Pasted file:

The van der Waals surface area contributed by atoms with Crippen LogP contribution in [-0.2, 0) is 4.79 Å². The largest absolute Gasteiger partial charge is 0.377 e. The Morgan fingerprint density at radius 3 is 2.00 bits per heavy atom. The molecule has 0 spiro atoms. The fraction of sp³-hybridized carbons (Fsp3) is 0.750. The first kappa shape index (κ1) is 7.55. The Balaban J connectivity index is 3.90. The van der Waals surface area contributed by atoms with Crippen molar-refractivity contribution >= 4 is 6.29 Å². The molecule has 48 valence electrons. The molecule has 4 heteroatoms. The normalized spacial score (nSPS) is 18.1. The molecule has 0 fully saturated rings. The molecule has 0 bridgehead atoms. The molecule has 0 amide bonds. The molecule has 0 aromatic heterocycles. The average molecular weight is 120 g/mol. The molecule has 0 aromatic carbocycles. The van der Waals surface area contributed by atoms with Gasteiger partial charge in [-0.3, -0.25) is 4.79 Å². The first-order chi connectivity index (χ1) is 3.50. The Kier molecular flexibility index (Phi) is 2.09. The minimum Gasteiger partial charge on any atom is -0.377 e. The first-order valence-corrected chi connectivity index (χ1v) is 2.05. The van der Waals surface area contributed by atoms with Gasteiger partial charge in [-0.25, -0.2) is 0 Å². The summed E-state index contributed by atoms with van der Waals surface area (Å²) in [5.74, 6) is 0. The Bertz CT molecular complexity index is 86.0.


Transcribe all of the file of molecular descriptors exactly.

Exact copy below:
The van der Waals surface area contributed by atoms with Crippen LogP contribution in [-0.2, 0) is 4.79 Å². The largest absolute Gasteiger partial charge is 0.377 e. The Morgan fingerprint density at radius 3 is 2.00 bits per heavy atom. The molecule has 0 spiro atoms. The fraction of sp³-hybridized carbons (Fsp3) is 0.750. The first kappa shape index (κ1) is 7.55. The Balaban J connectivity index is 3.90. The van der Waals surface area contributed by atoms with Crippen molar-refractivity contribution >= 4 is 6.29 Å². The molecule has 48 valence electrons. The molecule has 4 heteroatoms. The normalized spacial score (nSPS) is 18.1. The molecule has 0 fully saturated rings. The molecule has 0 bridgehead atoms. The molecule has 0 amide bonds. The molecule has 0 aromatic heterocycles. The average molecular weight is 120 g/mol. The molecule has 0 aromatic carbocycles. The van der Waals surface area contributed by atoms with Gasteiger partial charge in [-0.3, -0.25) is 4.79 Å². The first-order chi connectivity index (χ1) is 3.50. The Kier molecular flexibility index (Phi) is 2.09. The minimum Gasteiger partial charge on any atom is -0.377 e. The first-order valence-corrected chi connectivity index (χ1v) is 2.05. The van der Waals surface area contributed by atoms with Gasteiger partial charge in [-0.25, -0.2) is 0 Å². The summed E-state index contributed by atoms with van der Waals surface area (Å²) in [5.74, 6) is 0. The Bertz CT molecular complexity index is 86.0.